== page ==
Where I find something to like is in metatextual elements that may have been on purpose or not. I think this is the first onscreen acknowledgement, for example, that people trust the Doctor even though they don't know why they do. It's because he's the protagonist, of course, but I've made the argument that his Time Lord telepathy may be smoothing things over with open-minded characters. Zoe's complaint about having been badly designed also sounds like the plight of a character in a fiction more than the existentialist crisis of a real person. (Again we see why she will end up on the TARDIS, on a quest to become a more complete person/character.) Might these lines have been planted by script editor Derrick Sherwin? Fury from the Deep also serviced this idea. If Zoe is like the rest of the Wheel crew, i.e. uncreative and unable to adapt to anything beyond what they were "written for" (because they must need the Doctor's help and cannot be self-sufficient for the drama to unfold), then it's only in joining the cast at the end that her character can grow. But I'm not sure any of this was done on purpose, or that it in any way redeems the episode or story.

THEORIES: Cyber-plans... Why are they so convoluted? The Wheel in Space is one particularly horrendous instance, but there are others, most notably Earthshock, which has a whole bit with androids hiding down tunnels on Earth while Cybermen hide aboard a spaceship light-years away. You could probably poke holes into every plan they ever hatched from piloting Mondas towards Earth, to the "we really don't want to be awakened" traps inside their tomb. It's at a point where I'm ready to call it - the Cybermen have a major design flaw. In removing emotions from their human brains, they've removed something essential to how humanoids reason. Instinct and feeling have a role to play in how we make decisions, insofar as they inform us of what is important and valid. The Cybermen are lacking that trait and so go from one "if, then" function to another with no value judgement placed on the worthiness of any given element. Once they posit a part of the plan, their brains will close off loopholes and calculate effects, and the entire plan will "work". The plan's different steps will not, however, be evaluated beyond a "Y/N" function. They ask whether it will work, not whether it is efficient, redundant, dosed properly or "right". A human might improvize, in conversation, a plan as convoluted as that, but in practice, that human will go back, evaluate, eliminate, rethink, adjust. I don't think the Cybermen are doing that.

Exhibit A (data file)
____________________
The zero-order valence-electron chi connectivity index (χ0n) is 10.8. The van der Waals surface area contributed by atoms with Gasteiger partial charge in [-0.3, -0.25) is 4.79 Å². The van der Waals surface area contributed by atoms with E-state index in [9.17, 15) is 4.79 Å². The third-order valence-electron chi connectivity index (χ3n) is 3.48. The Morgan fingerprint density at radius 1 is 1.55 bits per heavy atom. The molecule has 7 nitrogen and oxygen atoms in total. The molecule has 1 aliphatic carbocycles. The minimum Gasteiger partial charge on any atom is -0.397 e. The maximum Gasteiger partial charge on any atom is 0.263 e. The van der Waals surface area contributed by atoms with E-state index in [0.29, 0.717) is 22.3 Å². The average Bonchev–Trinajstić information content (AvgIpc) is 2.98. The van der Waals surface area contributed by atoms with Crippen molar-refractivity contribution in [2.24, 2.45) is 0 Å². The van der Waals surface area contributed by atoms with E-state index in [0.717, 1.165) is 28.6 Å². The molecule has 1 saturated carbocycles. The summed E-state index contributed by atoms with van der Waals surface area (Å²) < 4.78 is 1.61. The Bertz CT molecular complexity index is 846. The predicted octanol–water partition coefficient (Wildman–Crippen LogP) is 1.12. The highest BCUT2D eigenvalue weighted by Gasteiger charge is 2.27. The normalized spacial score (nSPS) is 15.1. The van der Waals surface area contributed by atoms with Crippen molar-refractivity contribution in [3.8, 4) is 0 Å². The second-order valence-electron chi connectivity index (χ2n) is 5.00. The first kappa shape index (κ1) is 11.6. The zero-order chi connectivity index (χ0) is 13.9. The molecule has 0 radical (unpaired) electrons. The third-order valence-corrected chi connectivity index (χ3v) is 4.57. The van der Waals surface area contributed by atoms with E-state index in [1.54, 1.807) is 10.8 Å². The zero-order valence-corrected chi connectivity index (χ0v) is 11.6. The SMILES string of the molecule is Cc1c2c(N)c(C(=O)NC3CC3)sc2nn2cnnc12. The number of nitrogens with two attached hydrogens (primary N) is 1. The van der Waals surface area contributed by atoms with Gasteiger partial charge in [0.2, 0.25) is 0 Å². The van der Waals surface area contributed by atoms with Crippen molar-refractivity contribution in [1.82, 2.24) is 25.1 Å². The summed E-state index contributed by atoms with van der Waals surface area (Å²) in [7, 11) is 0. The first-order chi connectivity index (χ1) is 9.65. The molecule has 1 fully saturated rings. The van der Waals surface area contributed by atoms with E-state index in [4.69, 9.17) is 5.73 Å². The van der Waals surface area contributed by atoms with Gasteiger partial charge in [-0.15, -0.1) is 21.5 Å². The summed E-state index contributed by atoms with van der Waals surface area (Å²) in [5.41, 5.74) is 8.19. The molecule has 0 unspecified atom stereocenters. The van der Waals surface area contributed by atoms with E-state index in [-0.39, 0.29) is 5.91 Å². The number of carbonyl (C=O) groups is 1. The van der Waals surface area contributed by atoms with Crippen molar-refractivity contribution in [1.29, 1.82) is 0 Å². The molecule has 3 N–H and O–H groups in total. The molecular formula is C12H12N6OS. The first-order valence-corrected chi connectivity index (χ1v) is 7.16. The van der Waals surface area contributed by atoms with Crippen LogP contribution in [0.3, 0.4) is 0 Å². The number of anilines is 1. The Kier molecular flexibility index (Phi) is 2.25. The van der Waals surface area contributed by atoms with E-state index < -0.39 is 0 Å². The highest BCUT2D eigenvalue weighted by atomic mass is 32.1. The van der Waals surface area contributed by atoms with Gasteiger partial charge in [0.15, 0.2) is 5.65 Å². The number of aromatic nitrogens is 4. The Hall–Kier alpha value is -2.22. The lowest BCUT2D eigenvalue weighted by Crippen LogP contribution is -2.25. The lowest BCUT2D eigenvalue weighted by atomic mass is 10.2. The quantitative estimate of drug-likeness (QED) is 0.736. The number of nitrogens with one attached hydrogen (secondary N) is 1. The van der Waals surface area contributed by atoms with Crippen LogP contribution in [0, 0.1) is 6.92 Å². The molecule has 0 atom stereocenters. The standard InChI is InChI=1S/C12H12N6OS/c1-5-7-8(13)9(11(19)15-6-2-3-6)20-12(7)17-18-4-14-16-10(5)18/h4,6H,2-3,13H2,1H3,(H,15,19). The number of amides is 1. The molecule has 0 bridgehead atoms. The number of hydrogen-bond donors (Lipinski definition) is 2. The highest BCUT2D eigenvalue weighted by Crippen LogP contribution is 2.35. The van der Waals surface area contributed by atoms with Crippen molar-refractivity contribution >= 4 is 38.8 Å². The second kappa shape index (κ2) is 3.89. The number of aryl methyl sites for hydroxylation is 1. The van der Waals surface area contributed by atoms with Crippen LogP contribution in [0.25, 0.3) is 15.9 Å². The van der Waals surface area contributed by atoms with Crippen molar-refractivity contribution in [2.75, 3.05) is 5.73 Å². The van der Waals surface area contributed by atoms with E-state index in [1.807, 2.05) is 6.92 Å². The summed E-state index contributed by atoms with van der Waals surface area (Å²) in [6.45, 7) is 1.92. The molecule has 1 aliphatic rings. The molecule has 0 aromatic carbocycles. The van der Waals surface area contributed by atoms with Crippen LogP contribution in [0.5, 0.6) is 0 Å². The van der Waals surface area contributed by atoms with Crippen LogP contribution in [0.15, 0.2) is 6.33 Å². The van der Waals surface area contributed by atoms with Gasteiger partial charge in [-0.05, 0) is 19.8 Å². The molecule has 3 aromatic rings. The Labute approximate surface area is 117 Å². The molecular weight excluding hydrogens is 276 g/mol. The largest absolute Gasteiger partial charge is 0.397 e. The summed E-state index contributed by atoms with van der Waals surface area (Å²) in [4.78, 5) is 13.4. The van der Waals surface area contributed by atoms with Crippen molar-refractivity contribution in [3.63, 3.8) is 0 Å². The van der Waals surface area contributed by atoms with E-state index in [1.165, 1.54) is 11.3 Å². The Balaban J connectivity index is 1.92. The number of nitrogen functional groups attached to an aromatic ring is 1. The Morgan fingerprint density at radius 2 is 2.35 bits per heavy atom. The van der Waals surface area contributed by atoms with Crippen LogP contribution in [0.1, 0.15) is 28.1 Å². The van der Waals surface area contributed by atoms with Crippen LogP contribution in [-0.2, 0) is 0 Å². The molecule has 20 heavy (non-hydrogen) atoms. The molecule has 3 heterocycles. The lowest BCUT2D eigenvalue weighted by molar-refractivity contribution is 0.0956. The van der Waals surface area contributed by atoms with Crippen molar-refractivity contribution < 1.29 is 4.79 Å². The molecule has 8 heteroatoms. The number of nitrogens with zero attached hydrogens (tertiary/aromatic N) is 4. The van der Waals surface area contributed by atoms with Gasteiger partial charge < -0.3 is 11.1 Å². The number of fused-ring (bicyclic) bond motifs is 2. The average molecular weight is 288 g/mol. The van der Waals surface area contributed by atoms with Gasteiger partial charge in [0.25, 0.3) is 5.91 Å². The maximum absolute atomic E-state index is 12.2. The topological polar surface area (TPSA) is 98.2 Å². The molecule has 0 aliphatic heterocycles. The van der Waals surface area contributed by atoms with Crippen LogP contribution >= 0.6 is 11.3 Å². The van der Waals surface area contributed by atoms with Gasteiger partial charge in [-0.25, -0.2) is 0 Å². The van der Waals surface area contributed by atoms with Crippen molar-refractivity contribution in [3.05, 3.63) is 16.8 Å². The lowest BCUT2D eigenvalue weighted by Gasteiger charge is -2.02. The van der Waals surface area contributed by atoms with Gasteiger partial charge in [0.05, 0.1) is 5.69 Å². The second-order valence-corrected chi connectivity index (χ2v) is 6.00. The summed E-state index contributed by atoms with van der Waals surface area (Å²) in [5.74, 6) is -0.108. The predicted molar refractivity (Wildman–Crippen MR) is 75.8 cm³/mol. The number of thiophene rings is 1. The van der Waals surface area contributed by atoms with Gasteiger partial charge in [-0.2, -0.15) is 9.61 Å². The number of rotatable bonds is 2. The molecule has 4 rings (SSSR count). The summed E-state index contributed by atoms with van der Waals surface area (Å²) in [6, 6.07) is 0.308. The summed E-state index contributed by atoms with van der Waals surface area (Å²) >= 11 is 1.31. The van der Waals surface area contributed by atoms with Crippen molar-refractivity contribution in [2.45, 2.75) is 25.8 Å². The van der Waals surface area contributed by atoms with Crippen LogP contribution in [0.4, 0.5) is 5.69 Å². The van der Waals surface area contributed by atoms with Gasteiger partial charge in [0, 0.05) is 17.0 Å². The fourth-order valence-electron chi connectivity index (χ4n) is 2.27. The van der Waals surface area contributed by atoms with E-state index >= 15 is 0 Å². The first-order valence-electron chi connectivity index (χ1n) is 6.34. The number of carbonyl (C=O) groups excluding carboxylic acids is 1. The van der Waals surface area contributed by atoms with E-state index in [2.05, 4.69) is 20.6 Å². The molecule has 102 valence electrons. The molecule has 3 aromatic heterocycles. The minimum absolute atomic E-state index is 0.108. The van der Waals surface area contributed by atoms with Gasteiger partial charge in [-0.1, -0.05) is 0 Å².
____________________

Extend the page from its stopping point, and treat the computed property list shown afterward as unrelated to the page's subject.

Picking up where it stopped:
REWATCHABILITY: Medium-Low - While Zoe remains a viable companion in the making, this episode is mostly about the guest cast reading off numbers, and the audience scratching their heads at the Cybermen's plans.

4 comments:

snell said...

I've always thought that one of the reasons people trust the Doctor is his Companions. Sure, the guy seems nutters, but if this seemingly perfectly normal person implicitly trusts him and travels with him, he must be all right.

Contrast with, say, Midnight, where he has no companion with him, and things go really pear-shaped, because his pronouncements seem arrogant and daft and there is no one around to show that there is a reason to trust him...

Siskoid said...

While I've often said this as well, in this case, I don't think it applies. We're on an acepticized space station, and the only companion is a kilt-wearing ruffian who gets caught committing sabotage.

snell said...

Yes, but he's a lovable kilt-wearing ruffian. And those legs...

Siskoid said...

Dude knows when to flash some thigh, that's for sure.